With the widespread adoption of workstream collaboration (WSC) platforms among businesses, it is essential to take into account to balance security against end-user productivity and collaboration.
Communication in the workplace keeps evolving and workstream collaboration marks a rapidly growing market. WSC platforms and apps have changed the way teams interact by supporting modern workflows, accelerating innovation, enhancing productivity and engagement. Adopting a WSC platform, such as Slack or Mattermost benefits teams, both within and across organizations, by enabling faster access to relevant information, and the integration of workflows and collaboration. These platforms and apps bring together chat, knowledge sharing, calls, bots, search and discovery functionality and top it all off with some useful integrations. They also drive competitive advantage and are being adopted by an increasing number of companies.
However, in the age of data, WSC platforms and apps also create a new set of threat vectors and introduce inherent risks. While collaboration is the future of the digital workplace, the real-time sharing of unstructured data in these tools currently creates a gap in the overall business security. The WSC platforms and apps are relatively simple for end-users to adopt, but the responsibility to monitor and secure the collaboration environment is a more complex task. Some of them have basic built-in security capabilities, but many companies don’t realize that these may not be enough to properly protect them from one of the most common security risks – accidental or intentional data leaks.
Workstream collaboration data often contains sensitive conversations and content; thus the majority of workstream services tout encryption but that alone is not sufficient. Data privacy and data protection, whether we think about personally identifiable information (PII) or Intellectual Property (IP), is a main concern for businesses, especially in the light of the proliferation of data protection regulations on a global level such as GDPR, CCPA, LGPD, etc. Confidential data has to be protected in order to avoid reputational damage, costly fines, litigations and loss of business. Sending sensitive information through workstream collaboration platforms can easily expose it or send into the wrong hands, whether inside the organization or outside of it. The insider threat is very present with WSC tools like Slack or Matternost, whether it is in the form of an employee accidentally sharing customer database, intentional disclosure of company business plans, or Social Security numbers being shared to the public cloud.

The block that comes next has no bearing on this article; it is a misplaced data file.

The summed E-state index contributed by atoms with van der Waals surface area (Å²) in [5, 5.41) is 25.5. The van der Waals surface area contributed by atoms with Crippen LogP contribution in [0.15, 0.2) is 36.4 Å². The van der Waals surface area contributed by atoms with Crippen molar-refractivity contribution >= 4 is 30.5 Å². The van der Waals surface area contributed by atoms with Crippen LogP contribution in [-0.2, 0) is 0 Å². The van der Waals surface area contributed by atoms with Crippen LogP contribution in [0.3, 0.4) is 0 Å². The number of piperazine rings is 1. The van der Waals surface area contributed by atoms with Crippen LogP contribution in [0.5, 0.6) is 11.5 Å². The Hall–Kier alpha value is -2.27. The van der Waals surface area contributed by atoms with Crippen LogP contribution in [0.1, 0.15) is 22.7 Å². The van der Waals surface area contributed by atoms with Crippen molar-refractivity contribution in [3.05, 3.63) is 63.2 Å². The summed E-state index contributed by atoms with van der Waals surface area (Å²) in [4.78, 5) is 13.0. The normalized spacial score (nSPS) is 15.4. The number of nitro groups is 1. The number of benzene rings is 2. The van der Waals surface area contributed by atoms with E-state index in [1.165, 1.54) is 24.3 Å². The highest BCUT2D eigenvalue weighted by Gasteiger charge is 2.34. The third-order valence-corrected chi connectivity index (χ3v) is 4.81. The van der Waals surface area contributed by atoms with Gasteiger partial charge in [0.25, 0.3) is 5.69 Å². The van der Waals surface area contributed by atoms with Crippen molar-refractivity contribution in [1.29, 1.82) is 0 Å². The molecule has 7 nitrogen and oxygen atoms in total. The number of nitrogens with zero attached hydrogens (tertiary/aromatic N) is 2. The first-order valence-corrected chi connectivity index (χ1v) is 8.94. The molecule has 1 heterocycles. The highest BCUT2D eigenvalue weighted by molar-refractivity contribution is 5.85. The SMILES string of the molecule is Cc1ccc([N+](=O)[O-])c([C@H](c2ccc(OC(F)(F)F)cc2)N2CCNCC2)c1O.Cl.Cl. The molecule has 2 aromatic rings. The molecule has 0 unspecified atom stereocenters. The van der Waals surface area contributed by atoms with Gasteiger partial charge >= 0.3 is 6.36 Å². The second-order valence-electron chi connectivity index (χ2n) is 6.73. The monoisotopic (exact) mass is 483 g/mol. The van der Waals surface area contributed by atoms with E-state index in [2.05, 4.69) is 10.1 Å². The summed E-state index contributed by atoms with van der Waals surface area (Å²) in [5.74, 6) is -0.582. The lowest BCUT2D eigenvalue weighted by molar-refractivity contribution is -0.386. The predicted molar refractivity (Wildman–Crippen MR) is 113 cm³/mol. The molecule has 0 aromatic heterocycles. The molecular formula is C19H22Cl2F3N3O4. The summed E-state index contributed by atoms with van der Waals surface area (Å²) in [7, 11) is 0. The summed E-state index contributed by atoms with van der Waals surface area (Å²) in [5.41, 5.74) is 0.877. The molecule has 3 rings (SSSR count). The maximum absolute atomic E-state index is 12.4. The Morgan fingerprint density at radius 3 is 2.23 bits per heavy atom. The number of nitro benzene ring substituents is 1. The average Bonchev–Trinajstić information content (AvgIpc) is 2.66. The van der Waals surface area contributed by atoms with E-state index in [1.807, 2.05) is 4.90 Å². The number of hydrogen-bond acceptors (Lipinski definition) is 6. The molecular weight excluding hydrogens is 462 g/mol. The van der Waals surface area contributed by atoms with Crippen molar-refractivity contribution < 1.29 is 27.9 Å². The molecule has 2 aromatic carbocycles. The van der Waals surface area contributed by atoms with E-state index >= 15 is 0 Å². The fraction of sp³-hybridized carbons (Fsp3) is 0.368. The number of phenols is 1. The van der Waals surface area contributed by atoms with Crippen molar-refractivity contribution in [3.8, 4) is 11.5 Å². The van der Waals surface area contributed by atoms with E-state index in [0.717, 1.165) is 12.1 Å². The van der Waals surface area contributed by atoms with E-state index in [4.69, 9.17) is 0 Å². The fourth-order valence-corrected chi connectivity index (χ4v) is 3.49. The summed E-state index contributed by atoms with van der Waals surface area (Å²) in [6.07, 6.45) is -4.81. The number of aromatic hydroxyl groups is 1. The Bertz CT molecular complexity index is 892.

The need to ensure that confidential information is kept private and there is no danger of data leakage is growing into a top priority for businesses of all sizes across industries. In order to protect data, it is vital to ensure that unique security concerns have solutions, as well as introducing protocols and procedures that are effective yet easy to implement.
Policies and procedures that can help reduce might include restrictions of guest access, tracking third-party applications and lifecycle management. On the other hand, when choosing a WSC tool, organizations should be aware of the effectiveness of the tool and how easy it is for users to share data appropriately, in accordance with the policies. Personnel training is another important step that can further reduce security risks. Companies should ensure that employees are aware of their data security policies and appropriate practices for data sharing.
Data Loss Prevention (DLP) solutions that have content aware protection capabilities can provide companies using WSC tools an additional layer of security for sensitive data. After deploying such a solution, confidential data that is about to be shared can be easily blocked. Some DLP software, such as Endpoint Protector, already have definitions for the most common types of protected data like PII, credit card numbers, source code, and regular expressions. They also offer the possibility of protecting data by file type or name or defining custom content to serve specialized needs. DLP solutions can also have special predefined profiles for different regulations such as GDPR, PCI DSS and HIPAA and support organizations’ efforts to protect sensitive data that falls under the jurisdiction of these regulations. At the same time, due to the high number of predefined policies for personal information, companies can easily build profiles for compliance with their local data protection regulations. Thus managing IP and PII, complying with different regulations becomes easier and more efficient. Furthermore, as the majority of the WSC tools integrate with cloud storage and sharing tools like Dropbox, Google Drive, and Box, it is important for companies to be able to filter the data that is being uploaded; otherwise, sensitive information might end up in the wrong hands.
Collaboration tools are gaining fast adoption in the enterprise, but without proper controls and checks, they can expose an organization to serious risks.